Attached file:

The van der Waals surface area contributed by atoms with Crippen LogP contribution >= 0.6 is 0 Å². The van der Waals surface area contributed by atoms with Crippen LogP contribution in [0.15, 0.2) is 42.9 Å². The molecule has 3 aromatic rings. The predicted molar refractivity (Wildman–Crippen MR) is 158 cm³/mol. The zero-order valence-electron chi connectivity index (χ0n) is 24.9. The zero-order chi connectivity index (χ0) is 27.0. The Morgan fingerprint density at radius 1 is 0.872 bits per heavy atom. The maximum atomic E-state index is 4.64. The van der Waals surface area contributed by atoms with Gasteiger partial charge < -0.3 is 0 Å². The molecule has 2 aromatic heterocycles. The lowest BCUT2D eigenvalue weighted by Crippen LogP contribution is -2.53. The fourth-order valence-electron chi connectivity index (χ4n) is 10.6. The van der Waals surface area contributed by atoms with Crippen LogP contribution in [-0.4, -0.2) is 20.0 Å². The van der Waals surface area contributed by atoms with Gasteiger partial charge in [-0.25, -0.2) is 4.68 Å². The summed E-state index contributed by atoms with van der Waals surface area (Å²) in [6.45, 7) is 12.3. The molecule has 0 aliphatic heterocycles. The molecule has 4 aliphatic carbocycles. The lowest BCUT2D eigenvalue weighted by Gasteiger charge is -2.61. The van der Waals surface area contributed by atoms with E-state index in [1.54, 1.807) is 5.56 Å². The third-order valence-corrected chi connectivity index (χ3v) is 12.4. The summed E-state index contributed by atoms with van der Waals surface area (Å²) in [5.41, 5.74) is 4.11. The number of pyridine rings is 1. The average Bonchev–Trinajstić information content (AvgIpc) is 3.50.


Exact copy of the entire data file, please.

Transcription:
The van der Waals surface area contributed by atoms with Crippen LogP contribution >= 0.6 is 0 Å². The van der Waals surface area contributed by atoms with Crippen LogP contribution in [0.15, 0.2) is 42.9 Å². The molecule has 3 aromatic rings. The predicted molar refractivity (Wildman–Crippen MR) is 158 cm³/mol. The zero-order valence-electron chi connectivity index (χ0n) is 24.9. The zero-order chi connectivity index (χ0) is 27.0. The Morgan fingerprint density at radius 1 is 0.872 bits per heavy atom. The maximum atomic E-state index is 4.64. The van der Waals surface area contributed by atoms with Gasteiger partial charge < -0.3 is 0 Å². The molecule has 2 aromatic heterocycles. The lowest BCUT2D eigenvalue weighted by Crippen LogP contribution is -2.53. The fourth-order valence-electron chi connectivity index (χ4n) is 10.6. The van der Waals surface area contributed by atoms with Crippen LogP contribution in [-0.4, -0.2) is 20.0 Å². The van der Waals surface area contributed by atoms with Gasteiger partial charge in [-0.25, -0.2) is 4.68 Å². The summed E-state index contributed by atoms with van der Waals surface area (Å²) in [6.45, 7) is 12.3. The molecule has 0 aliphatic heterocycles. The molecule has 4 aliphatic carbocycles. The lowest BCUT2D eigenvalue weighted by Gasteiger charge is -2.61. The van der Waals surface area contributed by atoms with E-state index in [1.54, 1.807) is 5.56 Å². The third-order valence-corrected chi connectivity index (χ3v) is 12.4. The summed E-state index contributed by atoms with van der Waals surface area (Å²) in [5.41, 5.74) is 4.11. The number of pyridine rings is 1. The average Bonchev–Trinajstić information content (AvgIpc) is 3.50.